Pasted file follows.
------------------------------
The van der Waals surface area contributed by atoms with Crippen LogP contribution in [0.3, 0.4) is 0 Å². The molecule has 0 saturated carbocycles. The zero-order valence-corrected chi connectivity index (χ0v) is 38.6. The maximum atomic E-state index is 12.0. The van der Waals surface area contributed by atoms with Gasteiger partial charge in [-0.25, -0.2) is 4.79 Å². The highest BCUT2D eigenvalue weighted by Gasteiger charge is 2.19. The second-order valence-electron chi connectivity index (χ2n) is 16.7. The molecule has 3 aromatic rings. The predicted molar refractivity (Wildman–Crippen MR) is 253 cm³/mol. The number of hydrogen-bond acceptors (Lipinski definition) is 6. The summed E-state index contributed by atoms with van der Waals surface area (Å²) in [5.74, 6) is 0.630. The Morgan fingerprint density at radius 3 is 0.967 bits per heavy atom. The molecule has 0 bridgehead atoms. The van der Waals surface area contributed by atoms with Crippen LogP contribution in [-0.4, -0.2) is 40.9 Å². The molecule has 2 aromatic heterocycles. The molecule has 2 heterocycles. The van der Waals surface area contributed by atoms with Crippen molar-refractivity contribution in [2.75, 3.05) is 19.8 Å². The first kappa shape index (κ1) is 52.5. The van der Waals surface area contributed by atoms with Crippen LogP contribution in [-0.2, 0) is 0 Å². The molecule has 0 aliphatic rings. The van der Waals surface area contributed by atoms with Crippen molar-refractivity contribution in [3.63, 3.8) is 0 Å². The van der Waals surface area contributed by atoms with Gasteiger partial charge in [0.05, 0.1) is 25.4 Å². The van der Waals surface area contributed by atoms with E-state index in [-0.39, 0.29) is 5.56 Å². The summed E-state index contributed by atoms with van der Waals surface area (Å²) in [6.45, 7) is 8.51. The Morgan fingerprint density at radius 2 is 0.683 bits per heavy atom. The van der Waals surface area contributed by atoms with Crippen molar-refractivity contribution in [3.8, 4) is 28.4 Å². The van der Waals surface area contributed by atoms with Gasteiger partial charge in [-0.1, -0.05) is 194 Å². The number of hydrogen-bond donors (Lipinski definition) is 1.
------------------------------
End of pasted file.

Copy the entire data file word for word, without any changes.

The van der Waals surface area contributed by atoms with Crippen LogP contribution in [0.3, 0.4) is 0 Å². The molecule has 0 saturated carbocycles. The zero-order valence-corrected chi connectivity index (χ0v) is 38.6. The maximum atomic E-state index is 12.0. The van der Waals surface area contributed by atoms with Gasteiger partial charge in [-0.25, -0.2) is 4.79 Å². The highest BCUT2D eigenvalue weighted by Gasteiger charge is 2.19. The second-order valence-electron chi connectivity index (χ2n) is 16.7. The molecule has 3 aromatic rings. The predicted molar refractivity (Wildman–Crippen MR) is 253 cm³/mol. The number of hydrogen-bond acceptors (Lipinski definition) is 6. The summed E-state index contributed by atoms with van der Waals surface area (Å²) in [5.74, 6) is 0.630. The Morgan fingerprint density at radius 3 is 0.967 bits per heavy atom. The molecule has 0 bridgehead atoms. The van der Waals surface area contributed by atoms with Crippen LogP contribution in [-0.4, -0.2) is 40.9 Å². The molecule has 2 aromatic heterocycles. The molecule has 2 heterocycles. The van der Waals surface area contributed by atoms with Crippen molar-refractivity contribution in [2.75, 3.05) is 19.8 Å². The first kappa shape index (κ1) is 52.5. The van der Waals surface area contributed by atoms with Crippen LogP contribution in [-0.2, 0) is 0 Å². The molecule has 0 aliphatic rings. The van der Waals surface area contributed by atoms with Crippen molar-refractivity contribution in [3.63, 3.8) is 0 Å². The van der Waals surface area contributed by atoms with Gasteiger partial charge in [0.05, 0.1) is 25.4 Å². The van der Waals surface area contributed by atoms with E-state index in [-0.39, 0.29) is 5.56 Å². The summed E-state index contributed by atoms with van der Waals surface area (Å²) in [6.45, 7) is 8.51. The Morgan fingerprint density at radius 2 is 0.683 bits per heavy atom. The van der Waals surface area contributed by atoms with Crippen molar-refractivity contribution in [3.8, 4) is 28.4 Å². The van der Waals surface area contributed by atoms with Gasteiger partial charge in [-0.1, -0.05) is 194 Å². The number of hydrogen-bond donors (Lipinski definition) is 1.